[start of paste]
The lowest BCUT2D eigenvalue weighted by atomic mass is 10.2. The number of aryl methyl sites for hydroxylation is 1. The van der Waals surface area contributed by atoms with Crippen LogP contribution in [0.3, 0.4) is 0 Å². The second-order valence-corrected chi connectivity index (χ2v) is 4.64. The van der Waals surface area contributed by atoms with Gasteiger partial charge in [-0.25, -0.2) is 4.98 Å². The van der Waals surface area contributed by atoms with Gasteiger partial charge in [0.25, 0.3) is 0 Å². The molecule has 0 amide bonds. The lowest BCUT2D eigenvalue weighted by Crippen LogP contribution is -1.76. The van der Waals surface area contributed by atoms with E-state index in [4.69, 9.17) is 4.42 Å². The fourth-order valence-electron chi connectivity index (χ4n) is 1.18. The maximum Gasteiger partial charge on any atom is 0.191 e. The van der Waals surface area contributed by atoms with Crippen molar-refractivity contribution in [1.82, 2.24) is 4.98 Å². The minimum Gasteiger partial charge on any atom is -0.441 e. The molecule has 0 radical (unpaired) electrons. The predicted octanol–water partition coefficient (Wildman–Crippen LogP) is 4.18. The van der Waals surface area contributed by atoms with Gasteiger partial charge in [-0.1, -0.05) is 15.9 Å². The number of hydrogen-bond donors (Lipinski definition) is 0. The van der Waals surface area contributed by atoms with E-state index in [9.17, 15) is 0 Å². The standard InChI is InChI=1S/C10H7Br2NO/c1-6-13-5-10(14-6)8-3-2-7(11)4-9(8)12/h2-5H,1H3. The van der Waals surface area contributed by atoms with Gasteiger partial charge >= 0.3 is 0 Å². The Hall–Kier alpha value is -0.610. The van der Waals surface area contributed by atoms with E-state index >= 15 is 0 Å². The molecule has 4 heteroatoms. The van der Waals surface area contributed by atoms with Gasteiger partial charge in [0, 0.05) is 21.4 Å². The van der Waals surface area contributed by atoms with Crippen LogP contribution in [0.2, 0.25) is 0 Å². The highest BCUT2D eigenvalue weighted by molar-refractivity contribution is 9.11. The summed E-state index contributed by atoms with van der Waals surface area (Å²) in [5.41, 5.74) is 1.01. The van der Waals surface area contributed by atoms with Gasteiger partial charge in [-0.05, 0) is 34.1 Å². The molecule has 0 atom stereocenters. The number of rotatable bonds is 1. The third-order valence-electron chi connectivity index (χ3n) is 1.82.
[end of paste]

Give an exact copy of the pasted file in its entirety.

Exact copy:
The lowest BCUT2D eigenvalue weighted by atomic mass is 10.2. The number of aryl methyl sites for hydroxylation is 1. The van der Waals surface area contributed by atoms with Crippen LogP contribution in [0.3, 0.4) is 0 Å². The second-order valence-corrected chi connectivity index (χ2v) is 4.64. The van der Waals surface area contributed by atoms with Gasteiger partial charge in [-0.25, -0.2) is 4.98 Å². The van der Waals surface area contributed by atoms with Gasteiger partial charge in [0.25, 0.3) is 0 Å². The molecule has 0 amide bonds. The lowest BCUT2D eigenvalue weighted by Crippen LogP contribution is -1.76. The van der Waals surface area contributed by atoms with E-state index in [4.69, 9.17) is 4.42 Å². The fourth-order valence-electron chi connectivity index (χ4n) is 1.18. The maximum Gasteiger partial charge on any atom is 0.191 e. The van der Waals surface area contributed by atoms with Crippen molar-refractivity contribution in [1.82, 2.24) is 4.98 Å². The minimum Gasteiger partial charge on any atom is -0.441 e. The molecule has 0 radical (unpaired) electrons. The predicted octanol–water partition coefficient (Wildman–Crippen LogP) is 4.18. The van der Waals surface area contributed by atoms with Gasteiger partial charge in [-0.1, -0.05) is 15.9 Å². The number of hydrogen-bond donors (Lipinski definition) is 0. The van der Waals surface area contributed by atoms with E-state index in [9.17, 15) is 0 Å². The standard InChI is InChI=1S/C10H7Br2NO/c1-6-13-5-10(14-6)8-3-2-7(11)4-9(8)12/h2-5H,1H3. The van der Waals surface area contributed by atoms with Gasteiger partial charge >= 0.3 is 0 Å². The Hall–Kier alpha value is -0.610. The van der Waals surface area contributed by atoms with E-state index >= 15 is 0 Å². The molecule has 4 heteroatoms. The van der Waals surface area contributed by atoms with Gasteiger partial charge in [0, 0.05) is 21.4 Å². The van der Waals surface area contributed by atoms with Crippen LogP contribution in [0.2, 0.25) is 0 Å². The highest BCUT2D eigenvalue weighted by molar-refractivity contribution is 9.11. The summed E-state index contributed by atoms with van der Waals surface area (Å²) in [5.41, 5.74) is 1.01. The van der Waals surface area contributed by atoms with Gasteiger partial charge in [-0.05, 0) is 34.1 Å². The molecule has 0 atom stereocenters. The number of rotatable bonds is 1. The third-order valence-electron chi connectivity index (χ3n) is 1.82.